One thing you must understand is that, when he first started writing, he never expected to be world famous. He saw his books, not as mémoires, but as novels: collections of short stories about a fictitious vet called James Herriot, who just happened to have a lot in common with Alf Wight, and who was married to someone unlike his real wife, but possibly modeled on his first girlfriend. As for the stories themselves, they were fiction based on fact, inspired by his own experiences and those of other vets, plus anecdotes which did the rounds of the profession, and which the members considered believable. But some true (?) stories were just too bizarre to be included. Take, for example, this tale recounted by his biographer.
Alderton [who played Herriot in the second movie] remembered particularly one vivid anecdote. Alf told him about his earliest days in the Thirsk practice [in the 1940s, when things were a bit primitive] that was so outrageous it could not be used in the film. 'Alf said he had anaesthetised this cat with chloroform and cotton wool inside a jam jar but the cat had a heart attack and died. He said that he'd learned at veterinary college that one way of kick-starting a heart is actually to swing the cat quickly by its tail - it sounds ridiculous but it can sometimes just shake the cat and start the heart again. Alf said "I went outside and swung this cat round by the tail and unfortunately I let go and this cat disappeared over the garden wall and I didn't know where it had gone and couldn't find it anywhere." A week later this guy who was living three doors down came in to see him and said "Mr Wight, I was in the garden the other day, reading the paper, and this cat jumped at me from the top of the tree and hit me on the back of the neck and killed itself." And Alf said "Sometimes they do." But we never could use that story.'Well, the story is second hand, but I want to believe it.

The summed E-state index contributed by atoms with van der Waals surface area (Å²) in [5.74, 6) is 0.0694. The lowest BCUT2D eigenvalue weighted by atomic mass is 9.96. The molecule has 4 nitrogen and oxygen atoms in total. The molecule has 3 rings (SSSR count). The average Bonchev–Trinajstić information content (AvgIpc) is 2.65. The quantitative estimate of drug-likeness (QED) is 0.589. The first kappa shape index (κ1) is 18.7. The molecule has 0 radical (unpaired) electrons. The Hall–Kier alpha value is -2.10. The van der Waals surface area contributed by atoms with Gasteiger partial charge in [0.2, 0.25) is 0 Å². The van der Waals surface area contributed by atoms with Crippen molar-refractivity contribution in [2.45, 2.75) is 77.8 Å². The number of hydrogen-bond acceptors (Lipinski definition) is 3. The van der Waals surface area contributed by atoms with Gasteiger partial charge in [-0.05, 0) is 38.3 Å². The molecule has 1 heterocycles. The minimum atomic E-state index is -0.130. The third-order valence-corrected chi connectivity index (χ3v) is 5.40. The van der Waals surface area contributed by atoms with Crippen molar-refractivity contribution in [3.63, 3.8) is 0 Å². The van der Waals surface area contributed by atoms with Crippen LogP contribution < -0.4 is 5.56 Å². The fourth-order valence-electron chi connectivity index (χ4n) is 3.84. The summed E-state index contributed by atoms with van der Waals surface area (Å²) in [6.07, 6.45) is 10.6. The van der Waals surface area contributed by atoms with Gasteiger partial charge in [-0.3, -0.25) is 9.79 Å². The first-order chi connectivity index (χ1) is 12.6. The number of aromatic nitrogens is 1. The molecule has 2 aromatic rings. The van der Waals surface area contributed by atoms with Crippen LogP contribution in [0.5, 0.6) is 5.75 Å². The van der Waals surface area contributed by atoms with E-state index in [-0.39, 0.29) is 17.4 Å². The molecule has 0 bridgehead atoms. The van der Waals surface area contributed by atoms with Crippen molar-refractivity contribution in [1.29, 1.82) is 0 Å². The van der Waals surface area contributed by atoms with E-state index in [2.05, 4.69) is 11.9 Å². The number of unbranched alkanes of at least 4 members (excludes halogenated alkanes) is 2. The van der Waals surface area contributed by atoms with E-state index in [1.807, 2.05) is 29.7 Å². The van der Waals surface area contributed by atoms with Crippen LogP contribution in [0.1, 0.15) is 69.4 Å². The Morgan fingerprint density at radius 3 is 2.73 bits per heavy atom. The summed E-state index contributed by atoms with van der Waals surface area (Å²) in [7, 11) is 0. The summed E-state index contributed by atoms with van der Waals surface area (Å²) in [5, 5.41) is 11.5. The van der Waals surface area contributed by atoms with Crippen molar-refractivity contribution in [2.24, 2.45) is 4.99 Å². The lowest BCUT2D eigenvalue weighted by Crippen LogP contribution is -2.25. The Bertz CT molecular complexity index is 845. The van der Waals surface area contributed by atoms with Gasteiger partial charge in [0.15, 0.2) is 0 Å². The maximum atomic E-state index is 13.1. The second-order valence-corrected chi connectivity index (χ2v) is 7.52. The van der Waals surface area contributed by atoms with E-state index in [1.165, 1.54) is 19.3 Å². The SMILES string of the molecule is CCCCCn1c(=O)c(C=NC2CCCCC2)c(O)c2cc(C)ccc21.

[Graham Lord (1997), James Herriot, the life of country vet, Headline]